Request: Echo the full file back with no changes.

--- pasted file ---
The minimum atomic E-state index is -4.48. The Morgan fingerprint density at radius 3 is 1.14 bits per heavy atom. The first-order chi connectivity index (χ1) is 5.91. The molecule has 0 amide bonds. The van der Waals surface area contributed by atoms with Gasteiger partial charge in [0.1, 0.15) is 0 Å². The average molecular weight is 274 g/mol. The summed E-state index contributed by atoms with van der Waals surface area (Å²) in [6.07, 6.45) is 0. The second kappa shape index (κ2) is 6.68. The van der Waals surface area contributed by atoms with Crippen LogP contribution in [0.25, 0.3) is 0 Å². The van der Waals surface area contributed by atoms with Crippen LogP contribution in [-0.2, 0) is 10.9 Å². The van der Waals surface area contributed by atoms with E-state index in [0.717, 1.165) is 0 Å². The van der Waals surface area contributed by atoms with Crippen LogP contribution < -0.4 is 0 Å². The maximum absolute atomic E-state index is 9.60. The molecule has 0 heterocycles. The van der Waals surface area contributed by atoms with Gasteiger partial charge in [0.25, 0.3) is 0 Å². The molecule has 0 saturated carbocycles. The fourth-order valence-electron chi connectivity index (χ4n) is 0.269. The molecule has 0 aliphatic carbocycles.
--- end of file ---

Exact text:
The minimum atomic E-state index is -4.48. The Morgan fingerprint density at radius 3 is 1.14 bits per heavy atom. The first-order chi connectivity index (χ1) is 5.91. The molecule has 0 amide bonds. The van der Waals surface area contributed by atoms with Gasteiger partial charge in [0.1, 0.15) is 0 Å². The average molecular weight is 274 g/mol. The summed E-state index contributed by atoms with van der Waals surface area (Å²) in [6.07, 6.45) is 0. The second kappa shape index (κ2) is 6.68. The van der Waals surface area contributed by atoms with Crippen LogP contribution in [0.25, 0.3) is 0 Å². The van der Waals surface area contributed by atoms with Crippen LogP contribution in [-0.2, 0) is 10.9 Å². The van der Waals surface area contributed by atoms with E-state index in [0.717, 1.165) is 0 Å². The van der Waals surface area contributed by atoms with Crippen LogP contribution < -0.4 is 0 Å². The maximum absolute atomic E-state index is 9.60. The molecule has 0 heterocycles. The van der Waals surface area contributed by atoms with Gasteiger partial charge in [0.25, 0.3) is 0 Å². The molecule has 0 saturated carbocycles. The fourth-order valence-electron chi connectivity index (χ4n) is 0.269. The molecule has 0 aliphatic carbocycles.